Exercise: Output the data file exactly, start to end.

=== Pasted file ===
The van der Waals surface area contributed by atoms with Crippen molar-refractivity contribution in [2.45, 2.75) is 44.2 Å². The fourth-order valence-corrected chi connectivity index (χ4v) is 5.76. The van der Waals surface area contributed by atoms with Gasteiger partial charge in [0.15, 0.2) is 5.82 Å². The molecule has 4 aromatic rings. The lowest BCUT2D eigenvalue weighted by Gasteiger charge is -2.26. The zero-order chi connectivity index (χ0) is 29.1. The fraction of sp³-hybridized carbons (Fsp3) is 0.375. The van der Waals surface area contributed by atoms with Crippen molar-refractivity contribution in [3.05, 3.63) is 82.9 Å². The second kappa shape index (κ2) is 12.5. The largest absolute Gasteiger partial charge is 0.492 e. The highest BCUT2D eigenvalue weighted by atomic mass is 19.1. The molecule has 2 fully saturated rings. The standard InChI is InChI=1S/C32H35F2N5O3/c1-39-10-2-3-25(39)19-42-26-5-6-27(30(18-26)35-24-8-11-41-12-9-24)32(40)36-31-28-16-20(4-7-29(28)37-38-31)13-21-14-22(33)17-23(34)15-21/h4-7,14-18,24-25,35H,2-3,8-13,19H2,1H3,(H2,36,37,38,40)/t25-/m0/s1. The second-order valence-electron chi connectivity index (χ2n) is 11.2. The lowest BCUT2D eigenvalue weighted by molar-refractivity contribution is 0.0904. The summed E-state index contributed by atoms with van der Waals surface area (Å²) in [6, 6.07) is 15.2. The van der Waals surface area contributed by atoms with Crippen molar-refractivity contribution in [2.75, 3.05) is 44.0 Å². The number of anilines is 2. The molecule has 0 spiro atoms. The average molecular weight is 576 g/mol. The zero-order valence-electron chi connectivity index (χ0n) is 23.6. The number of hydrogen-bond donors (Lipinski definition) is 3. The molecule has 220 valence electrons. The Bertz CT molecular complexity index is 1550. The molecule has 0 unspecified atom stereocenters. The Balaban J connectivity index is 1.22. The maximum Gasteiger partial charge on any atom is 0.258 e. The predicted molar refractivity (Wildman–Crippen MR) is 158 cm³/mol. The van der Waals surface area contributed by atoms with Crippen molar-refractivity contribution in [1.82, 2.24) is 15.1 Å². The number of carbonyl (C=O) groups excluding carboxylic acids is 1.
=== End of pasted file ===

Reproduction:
The van der Waals surface area contributed by atoms with Crippen molar-refractivity contribution in [2.45, 2.75) is 44.2 Å². The fourth-order valence-corrected chi connectivity index (χ4v) is 5.76. The van der Waals surface area contributed by atoms with Gasteiger partial charge in [0.15, 0.2) is 5.82 Å². The molecule has 4 aromatic rings. The lowest BCUT2D eigenvalue weighted by Gasteiger charge is -2.26. The zero-order chi connectivity index (χ0) is 29.1. The fraction of sp³-hybridized carbons (Fsp3) is 0.375. The van der Waals surface area contributed by atoms with Crippen molar-refractivity contribution in [3.05, 3.63) is 82.9 Å². The second kappa shape index (κ2) is 12.5. The largest absolute Gasteiger partial charge is 0.492 e. The highest BCUT2D eigenvalue weighted by atomic mass is 19.1. The molecule has 2 fully saturated rings. The standard InChI is InChI=1S/C32H35F2N5O3/c1-39-10-2-3-25(39)19-42-26-5-6-27(30(18-26)35-24-8-11-41-12-9-24)32(40)36-31-28-16-20(4-7-29(28)37-38-31)13-21-14-22(33)17-23(34)15-21/h4-7,14-18,24-25,35H,2-3,8-13,19H2,1H3,(H2,36,37,38,40)/t25-/m0/s1. The second-order valence-electron chi connectivity index (χ2n) is 11.2. The lowest BCUT2D eigenvalue weighted by molar-refractivity contribution is 0.0904. The summed E-state index contributed by atoms with van der Waals surface area (Å²) in [6, 6.07) is 15.2. The van der Waals surface area contributed by atoms with Crippen molar-refractivity contribution in [2.75, 3.05) is 44.0 Å². The number of anilines is 2. The molecule has 0 spiro atoms. The average molecular weight is 576 g/mol. The zero-order valence-electron chi connectivity index (χ0n) is 23.6. The number of hydrogen-bond donors (Lipinski definition) is 3. The molecule has 220 valence electrons. The Bertz CT molecular complexity index is 1550. The molecule has 0 unspecified atom stereocenters. The Balaban J connectivity index is 1.22. The maximum Gasteiger partial charge on any atom is 0.258 e. The predicted molar refractivity (Wildman–Crippen MR) is 158 cm³/mol. The van der Waals surface area contributed by atoms with Crippen molar-refractivity contribution in [1.82, 2.24) is 15.1 Å². The number of carbonyl (C=O) groups excluding carboxylic acids is 1.